Quite a lot, actually. In fact, we could say that modern Christmas is almost entirely the invention of these stoic death-obsessed ancestors. The Tudors, our medieval and Roman ancestors certainly had their part to play, the festive season wouldn’t be what it is without the Victorian pioneers, particularly Prince Albert and Charles Dickens.
At the beginning of the 19th century, it was hardly market except in ecclesiastical and monastic circles as a religious fast and feast period. But by the end of the 19th century, it became the celebration to look forward to once again.
A Very German Christmas
But Christmas starts, as it always does, with love. The marriage of Queen Victoria to Prince Albert brought many changes upon the United Kingdom. Although tragedy would separate them with Albert’s death at the untimely age of 42, his legacy remains to this today. We simply wouldn’t have Christmas as we know it without the decorated Christmas Tree. The first Christmas Trees made their way into Britain in the 1840s. Some evidence suggests that there was a tradition of bringing trees into rich homes before that, but it was limited and tended to be yew trees. This practice may be even older.
We know that Prince Albert sent trees to Windsor schools and local military garrisons. In Germany, they still hang gingerbread from the tree and light it up with candles. Here, we’ve adopted tinsel, ornaments and lights. Even Christmas Cards are the brainchild of Prince Albert and Queen Victoria, especially with the rise of cheaper postage.
Our love affair with Germany and Christmas has never gone away. Today, we have accepted the tradition of the Christmas Market into our hearts too. Most of these have a continental feel but this year I’ve noticed a trend of breaking away to create a distinctly British flavour too. Today, there are few historic cities without it’s own Christmas market event. This year, I visited Stratford Upon Avon for the first time and was impressed with their enormous street market. It snowed!
What the Dickens?!
Our love of Christmas, the idea of goodwill to humankind, is most the invention of Charles Dickens. After Oliver Cromwell’s Protectorate banned Christmas, the country fell out of love with the festive season. It remained an important religious tradition, but the previous secular associations – feasting, colour, mince pies, fell by the wayside. His short stint at the head of an extremist government had much longer lasting effects.
But for the idea of the reason for the season, we need to look only as far as one of Victorian England’s most celebrated writers. There are few stories in British literature more timeless than Charles Dickens’ A Christmas Carol. The cruel and avaricious Ebenezer Scrooge receives a visit from his deceased business partner who warns him of the visit of three spirits who will teach him about what is truly important. The heartwarming tale and warning of Scrooge’s epiphany is one that still resonates today even if not enough people pay attention to it.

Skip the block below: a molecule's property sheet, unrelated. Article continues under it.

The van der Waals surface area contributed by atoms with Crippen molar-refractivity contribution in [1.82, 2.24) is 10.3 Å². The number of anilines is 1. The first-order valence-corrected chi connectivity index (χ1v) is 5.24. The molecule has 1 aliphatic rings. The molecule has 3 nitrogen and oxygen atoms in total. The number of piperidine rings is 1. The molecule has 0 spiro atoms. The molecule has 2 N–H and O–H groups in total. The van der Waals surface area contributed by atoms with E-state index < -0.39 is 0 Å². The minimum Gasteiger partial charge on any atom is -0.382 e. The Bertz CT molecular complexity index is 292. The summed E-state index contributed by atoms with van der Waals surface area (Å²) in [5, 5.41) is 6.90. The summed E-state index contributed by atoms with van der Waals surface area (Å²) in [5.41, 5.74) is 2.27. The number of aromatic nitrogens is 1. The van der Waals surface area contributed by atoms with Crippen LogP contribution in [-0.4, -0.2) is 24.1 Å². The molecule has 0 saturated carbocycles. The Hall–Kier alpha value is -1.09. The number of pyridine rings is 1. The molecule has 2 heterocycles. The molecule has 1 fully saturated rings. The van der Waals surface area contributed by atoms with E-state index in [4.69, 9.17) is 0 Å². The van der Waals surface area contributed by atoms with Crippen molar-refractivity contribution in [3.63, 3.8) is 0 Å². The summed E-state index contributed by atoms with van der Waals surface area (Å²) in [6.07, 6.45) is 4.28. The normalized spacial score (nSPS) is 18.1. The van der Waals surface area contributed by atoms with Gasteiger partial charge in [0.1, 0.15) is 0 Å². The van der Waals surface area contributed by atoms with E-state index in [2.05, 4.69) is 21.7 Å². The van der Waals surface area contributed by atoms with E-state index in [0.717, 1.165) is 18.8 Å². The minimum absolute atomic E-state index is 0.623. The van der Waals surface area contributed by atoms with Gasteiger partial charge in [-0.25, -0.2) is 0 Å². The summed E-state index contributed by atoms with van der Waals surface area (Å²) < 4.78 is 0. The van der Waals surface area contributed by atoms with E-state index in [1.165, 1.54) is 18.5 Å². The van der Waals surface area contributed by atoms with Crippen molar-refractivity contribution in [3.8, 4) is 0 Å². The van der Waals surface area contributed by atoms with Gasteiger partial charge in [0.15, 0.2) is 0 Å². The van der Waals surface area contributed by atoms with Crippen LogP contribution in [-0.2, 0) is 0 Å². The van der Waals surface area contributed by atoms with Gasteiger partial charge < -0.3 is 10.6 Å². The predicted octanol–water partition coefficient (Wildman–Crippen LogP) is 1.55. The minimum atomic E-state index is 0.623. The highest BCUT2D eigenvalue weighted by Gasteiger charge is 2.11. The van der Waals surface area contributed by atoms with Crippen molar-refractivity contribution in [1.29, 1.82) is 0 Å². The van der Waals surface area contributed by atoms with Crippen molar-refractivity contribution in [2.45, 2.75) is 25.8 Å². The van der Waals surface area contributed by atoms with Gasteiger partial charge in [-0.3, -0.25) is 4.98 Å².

Dickens Other Christmas Ghost Stories
We tend to think of the writer MR James as being responsible for the tradition of Christmas ghost stories. James’ fiction is superb and feels festive, but only because of later associations. It was Dickens who began the Christmas ghost stories. His selected works include a volume called, imaginatively, Christmas Ghost Stories. The most famous of his Christmas stories that are not A Christmas Carol is The Holly-Tree Inn. It is clear that Charles Dickens loved Christmas and he imparted that love to the rest of the country, sometimes by using supernatural elements – something that rarely appeared in his other works.
This tradition carried on through into the 20th century. There is good reason why The Woman In Black (stage play) is recited by an elderly Arthur Kipps beginning with the line It was nine-thirty on a Christmas Eve. The main UK channels attempted to revive the tradition around ten years ago. BBC aired a three-part drama by Mark Gatiss called Crooked House. Another channel (may have been Channel 4) created a new version of the MR James classic Whistle and I’ll Come To You starring John Hurt and Gemma Jones.
Victorian Christmas Food
Eat, drink and be merry! What were Victorians eating? Pretty much what we eat today, to be honest. Those who could afford it had turkey while those who couldn’t made do with a goose. That’s one tradition that has changed. Most of us have turkey for Christmas dinner while those who can afford it choose goose. I like turkey when it’s cooked properly and the juices are maintained. There was a time when I preferred to have a pheasant (my partner at the time was a vegetarian) and I do recommend game birds such as pheasant and partridge for those of small families, or just for something different.
I mentioned in the Tudor article from last year that mince pies had actual meat and they did. But the Victorians revolutionised the recipe, swapping out the meat for dried fruit and spices. Christmas Pudding is also a Victorian invention. Stollen, another German transplant, is popular today. We come to associate certain spices with Christmas today – ginger, cinnamon, cloves – and it’s largely thanks to the Victorians that we do so.
Merry Christmas everyone!